C. J. Shepherd, G. J. Appleby-Thomas, P. J. Hazell, D. F. Allsop, Mark Elert, Michael D. Furnish, William W. Anderson, William G. Proud, William T. Butler
In order to characterise the effect of projectiles it is necessary to understand the mechanism of both penetration and resultant wounding in biological systems. Porcine gelatin is commonly used as a tissue simulant in ballistic tests because it elastically deforms in a similar manner to muscular tissue. Bullet impacts typically occur in the 350-850 m/s range; thus knowledge of the high strain-rate dynamic properties of both the projectile and target materials are desirable to simulate wounds.
more » ... like projectile materials, relatively little data exists on the dynamic response of flesh simulants. The Hugoniot for a 20 wt.% porcine gelatin, which exhibits a ballistic response similar to that of human tissues at room temperature, was determined using the plate-impact technique at impact velocities of 75-860 m/s. This resulted in impact stresses around three times higher than investigated elsewhere. In U S -u P space the Hugoniot had the form U S = 1.57 + 1.77u P , while in P-u P space it was essentially hydrodynamic. In both cases this was in good agreement with the limited available data from the literature.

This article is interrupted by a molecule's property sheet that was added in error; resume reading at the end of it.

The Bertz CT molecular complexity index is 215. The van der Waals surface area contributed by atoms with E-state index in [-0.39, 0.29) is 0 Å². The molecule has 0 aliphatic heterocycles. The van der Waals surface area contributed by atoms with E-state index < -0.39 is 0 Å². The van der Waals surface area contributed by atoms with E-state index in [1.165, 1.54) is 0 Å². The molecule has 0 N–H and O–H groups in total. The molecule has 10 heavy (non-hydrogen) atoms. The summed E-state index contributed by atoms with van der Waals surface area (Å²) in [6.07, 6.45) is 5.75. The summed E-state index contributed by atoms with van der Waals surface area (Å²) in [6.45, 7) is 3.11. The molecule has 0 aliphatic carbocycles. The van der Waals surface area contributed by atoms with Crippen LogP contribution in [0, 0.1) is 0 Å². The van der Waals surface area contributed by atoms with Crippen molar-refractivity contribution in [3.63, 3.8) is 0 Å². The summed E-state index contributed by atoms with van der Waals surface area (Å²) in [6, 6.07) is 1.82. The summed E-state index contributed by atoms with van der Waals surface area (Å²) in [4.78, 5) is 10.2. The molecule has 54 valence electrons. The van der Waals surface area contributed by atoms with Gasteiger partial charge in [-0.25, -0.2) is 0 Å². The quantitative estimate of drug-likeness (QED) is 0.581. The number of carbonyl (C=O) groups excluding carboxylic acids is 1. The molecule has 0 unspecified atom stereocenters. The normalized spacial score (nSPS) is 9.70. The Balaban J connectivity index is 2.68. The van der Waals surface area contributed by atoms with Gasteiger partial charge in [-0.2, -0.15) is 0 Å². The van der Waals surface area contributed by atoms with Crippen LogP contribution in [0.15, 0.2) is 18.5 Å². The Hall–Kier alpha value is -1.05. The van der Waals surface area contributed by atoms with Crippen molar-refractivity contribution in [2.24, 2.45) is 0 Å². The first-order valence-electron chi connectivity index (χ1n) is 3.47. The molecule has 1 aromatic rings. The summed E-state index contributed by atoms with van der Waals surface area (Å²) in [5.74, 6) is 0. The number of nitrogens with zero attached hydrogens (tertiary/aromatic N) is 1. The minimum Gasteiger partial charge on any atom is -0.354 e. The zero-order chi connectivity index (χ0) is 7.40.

doi:10.1063/1.3295071 fatcat:zkz5yuojhnfffhr746xh6ofrxm